A surfeit of lovers! Reading and writing stories in two time periods…
When I was quite young I read a now slightly forgotten classic called “Green Darkness” by Anya Seaton and ever since then, I have had a real soft spot for novels which feature more than one time period. I have loved various others including “Possession” by A. S. Byatt and the novels of Lauren Willig and Kate Morton. I must confess that I am probably the only person left in the English speaking world (and beyond) who has not read “Outlander”, but I have it and have been looking forward to it for ages. Basically, there is something about a story crossing eras and stepping over the stones of time, that just pulls me in.
DARKNESS HAS FALLEN, AND SHE ALONE WILL SEE THE LIGHT.
With her mother’s life hanging in the balance, Scarlett is devastated – and done with being in the dark. She wants answers, all of them.
But when was her pursuit of the truth ever straightforward?
Pulling a single thread impels a great unravelling. And each revelation will force Scarlett to rethink what she thought she knew about the Ceruleans, the Fallen, her family – herself.
All that came before was a mere prelude to this, the last journey. From London to Twycombe to Hollythwaite to Cerulea, Scarlett will be stalked by the ghosts of what has been, what may have been and what may come to pass. Until she reaches the place where it all began, and it all must end.
But in the final reckoning, none will survive unscathed. And some will not survive at all.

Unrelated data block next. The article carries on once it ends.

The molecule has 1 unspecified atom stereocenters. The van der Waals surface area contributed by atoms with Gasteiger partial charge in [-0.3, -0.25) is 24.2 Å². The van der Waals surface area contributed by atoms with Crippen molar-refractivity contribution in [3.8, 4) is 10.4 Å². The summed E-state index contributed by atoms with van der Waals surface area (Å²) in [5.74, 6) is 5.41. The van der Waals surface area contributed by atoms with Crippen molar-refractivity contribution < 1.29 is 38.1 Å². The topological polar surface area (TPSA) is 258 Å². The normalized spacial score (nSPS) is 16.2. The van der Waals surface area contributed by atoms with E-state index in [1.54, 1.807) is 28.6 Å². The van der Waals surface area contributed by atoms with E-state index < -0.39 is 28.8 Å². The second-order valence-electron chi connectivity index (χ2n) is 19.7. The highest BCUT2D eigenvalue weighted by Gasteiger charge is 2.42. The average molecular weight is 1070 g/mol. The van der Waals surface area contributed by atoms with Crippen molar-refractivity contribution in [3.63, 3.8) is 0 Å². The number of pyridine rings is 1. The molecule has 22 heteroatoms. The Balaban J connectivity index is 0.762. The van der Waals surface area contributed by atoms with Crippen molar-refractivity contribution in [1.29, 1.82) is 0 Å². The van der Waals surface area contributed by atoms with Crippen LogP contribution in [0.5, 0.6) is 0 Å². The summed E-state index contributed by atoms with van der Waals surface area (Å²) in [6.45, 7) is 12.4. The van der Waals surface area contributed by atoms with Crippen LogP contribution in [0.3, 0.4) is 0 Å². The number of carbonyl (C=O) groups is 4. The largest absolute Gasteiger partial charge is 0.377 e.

In this explosive conclusion to The Ceruleans series, all must be defined by their actions: sinner, saint… or something more beautiful entirely?
First things first … Thank you, Pam, for participating in the blog tour for my Meryton Press novella.
Pam and I have something in common, it seems. She’s a moonlight reader; and I moonlight as a writer, burning the candle at both ends.
It seems fitting that our nocturnal pastimes of reading and writing correlate with my novella. A Little Whimsical in His Civilities spans one moonlit autumnal night at an assembly, ending in the wee hours of the morning.
Hannah Fielding is an incurable romantic. The seeds for her writing career were sown in early childhood, spent in Egypt, when she came to an agreement with her governess Zula: for each fairy story Zula told, Hannah would invent and relate one of her own. Years later – following a degree in French literature, several years of travelling in Europe, falling in love with an Englishman, the arrival of two beautiful children and a career in property development – Hannah decided after so many years of yearning to write that the time was now. Today, she lives the dream: writing full time at her homes in Kent, England, and the South of France, where she dreams up romances overlooking breath-taking views of the Mediterranean.